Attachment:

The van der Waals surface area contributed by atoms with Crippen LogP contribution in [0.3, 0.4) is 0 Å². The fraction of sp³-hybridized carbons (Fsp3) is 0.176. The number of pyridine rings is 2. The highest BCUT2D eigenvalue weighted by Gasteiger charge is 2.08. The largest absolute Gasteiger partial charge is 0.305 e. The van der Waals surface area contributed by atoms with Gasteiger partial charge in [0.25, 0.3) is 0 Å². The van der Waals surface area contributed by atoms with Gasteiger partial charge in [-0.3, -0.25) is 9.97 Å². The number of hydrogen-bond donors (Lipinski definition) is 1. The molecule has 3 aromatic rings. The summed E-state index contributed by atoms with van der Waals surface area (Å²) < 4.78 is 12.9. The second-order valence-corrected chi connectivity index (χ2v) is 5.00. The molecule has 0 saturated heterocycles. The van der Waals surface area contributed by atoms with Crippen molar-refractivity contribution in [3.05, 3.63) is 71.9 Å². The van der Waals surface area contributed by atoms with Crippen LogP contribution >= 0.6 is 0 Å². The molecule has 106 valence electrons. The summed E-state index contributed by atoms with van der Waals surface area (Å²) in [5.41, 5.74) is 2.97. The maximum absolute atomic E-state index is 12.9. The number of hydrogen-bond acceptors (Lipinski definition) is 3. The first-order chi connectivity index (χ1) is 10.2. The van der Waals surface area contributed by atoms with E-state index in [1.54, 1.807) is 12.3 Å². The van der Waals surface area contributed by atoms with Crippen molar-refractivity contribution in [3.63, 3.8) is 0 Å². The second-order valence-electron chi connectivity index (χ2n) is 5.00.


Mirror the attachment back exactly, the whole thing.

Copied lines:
The van der Waals surface area contributed by atoms with Crippen LogP contribution in [0.3, 0.4) is 0 Å². The fraction of sp³-hybridized carbons (Fsp3) is 0.176. The number of pyridine rings is 2. The highest BCUT2D eigenvalue weighted by Gasteiger charge is 2.08. The largest absolute Gasteiger partial charge is 0.305 e. The van der Waals surface area contributed by atoms with Gasteiger partial charge in [0.25, 0.3) is 0 Å². The van der Waals surface area contributed by atoms with Gasteiger partial charge in [-0.3, -0.25) is 9.97 Å². The number of hydrogen-bond donors (Lipinski definition) is 1. The molecule has 3 aromatic rings. The summed E-state index contributed by atoms with van der Waals surface area (Å²) < 4.78 is 12.9. The second-order valence-corrected chi connectivity index (χ2v) is 5.00. The molecule has 0 saturated heterocycles. The van der Waals surface area contributed by atoms with Crippen molar-refractivity contribution in [3.05, 3.63) is 71.9 Å². The van der Waals surface area contributed by atoms with Crippen LogP contribution >= 0.6 is 0 Å². The molecule has 106 valence electrons. The summed E-state index contributed by atoms with van der Waals surface area (Å²) in [5.41, 5.74) is 2.97. The maximum absolute atomic E-state index is 12.9. The number of hydrogen-bond acceptors (Lipinski definition) is 3. The first-order chi connectivity index (χ1) is 10.2. The van der Waals surface area contributed by atoms with E-state index in [1.54, 1.807) is 12.3 Å². The van der Waals surface area contributed by atoms with Crippen molar-refractivity contribution in [3.63, 3.8) is 0 Å². The second-order valence-electron chi connectivity index (χ2n) is 5.00.